Border course shows promise

International course designer Mike Etherington-Smith with Albury-Wodonga horse trials course designer Sylvia Roberts and Meg Paterson, 13, on Red at the water jump. Picture: TARA GOONAN
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ONE of the world’s leading cross-country course designers has said he was envious of Albury-Wodonga’s equestrian facility.

And while the terrain may be a “little flat and plain”, Mike Etherington-Smith believes there is plenty of scope to improve the centre’s cross-country course to appeal to riders and spectators.

Yesterday’s visit to the Albury-Wodonga Equestrian Centre in Thurgoona was Etherington-Smith’s first trip to the Border and the man who designed the Sydney 2000 Olympics cross-country course was impressed with what he saw.

But the British Eventing chief executive and former professional rider also had some words of advice for event organisers.

“As a course designer we want to put horses in front of people,” he said.

“Don’t tuck the jumps away — you want to build a course that is both user friendly and spectator friendly.”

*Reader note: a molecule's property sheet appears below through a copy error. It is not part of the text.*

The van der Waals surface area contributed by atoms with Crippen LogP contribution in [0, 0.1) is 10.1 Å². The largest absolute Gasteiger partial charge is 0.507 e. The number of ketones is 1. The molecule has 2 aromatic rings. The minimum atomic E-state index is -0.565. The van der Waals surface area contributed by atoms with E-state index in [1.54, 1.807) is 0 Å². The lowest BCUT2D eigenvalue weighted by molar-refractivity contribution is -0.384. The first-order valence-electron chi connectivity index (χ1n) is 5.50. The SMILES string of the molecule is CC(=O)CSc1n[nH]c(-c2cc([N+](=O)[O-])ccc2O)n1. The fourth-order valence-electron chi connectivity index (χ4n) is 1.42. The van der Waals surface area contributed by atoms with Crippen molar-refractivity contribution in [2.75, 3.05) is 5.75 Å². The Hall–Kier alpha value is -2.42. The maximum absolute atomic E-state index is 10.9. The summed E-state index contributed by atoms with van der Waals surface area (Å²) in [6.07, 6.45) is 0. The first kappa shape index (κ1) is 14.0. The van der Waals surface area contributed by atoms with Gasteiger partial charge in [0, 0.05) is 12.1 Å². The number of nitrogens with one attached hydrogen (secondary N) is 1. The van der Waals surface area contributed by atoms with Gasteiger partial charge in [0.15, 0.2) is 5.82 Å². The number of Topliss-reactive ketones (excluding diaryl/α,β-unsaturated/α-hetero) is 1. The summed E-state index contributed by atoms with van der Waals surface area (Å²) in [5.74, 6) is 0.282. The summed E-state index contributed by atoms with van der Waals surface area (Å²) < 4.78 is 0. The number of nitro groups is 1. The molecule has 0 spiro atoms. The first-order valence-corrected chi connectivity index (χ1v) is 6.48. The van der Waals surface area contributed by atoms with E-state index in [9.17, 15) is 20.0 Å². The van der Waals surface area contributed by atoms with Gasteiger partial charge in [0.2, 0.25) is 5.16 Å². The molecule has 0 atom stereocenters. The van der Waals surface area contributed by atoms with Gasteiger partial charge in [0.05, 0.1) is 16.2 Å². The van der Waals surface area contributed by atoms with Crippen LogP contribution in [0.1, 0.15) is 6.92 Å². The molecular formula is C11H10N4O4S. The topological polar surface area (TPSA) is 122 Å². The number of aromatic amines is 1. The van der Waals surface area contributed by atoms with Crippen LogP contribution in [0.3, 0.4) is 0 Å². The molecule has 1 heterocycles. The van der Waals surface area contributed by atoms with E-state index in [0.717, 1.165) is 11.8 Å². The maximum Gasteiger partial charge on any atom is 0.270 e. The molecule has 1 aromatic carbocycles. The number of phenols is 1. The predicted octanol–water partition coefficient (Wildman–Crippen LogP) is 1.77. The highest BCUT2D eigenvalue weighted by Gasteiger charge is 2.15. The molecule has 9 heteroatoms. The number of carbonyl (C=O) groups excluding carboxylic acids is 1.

Etherington-Smith’s trip to the Border has been funded by Equestrian Australia to provide world-class mentoring to Aussie course builders.

He spent yesterday walking the Albury course and inspecting fences with Syliva Roberts, course designer for the Albury-Wodonga International Horse Trials.

Event director Angela Ramsay said it was a major coup to have input from a designer of the calibre of Etherington-Smith.

“To have the opinion and experience of someone associated with Olympic and World Equestrian Games is invaluable,” Ms Ramsay said.

Etherington-Smith said times had changed since the days when he was eventing.

In Europe the trend is towards courses with more vertical fences, deeper water and smaller timber to test riders’ skills, he said.

“It means people have to ride properly,” Etherington-Smith said.

“We need to build courses so that people can learn at the lower levels, otherwise they will crash and burn at the higher levels.”

Regional competitions were crucial in helping riders and horses progress up the ladder.

As a course designer we want to put horses in front of people. Don’t tuck the jumps away — you want to build a course that is both user friendly and spectator friendly.

Mike Etherington-Smith

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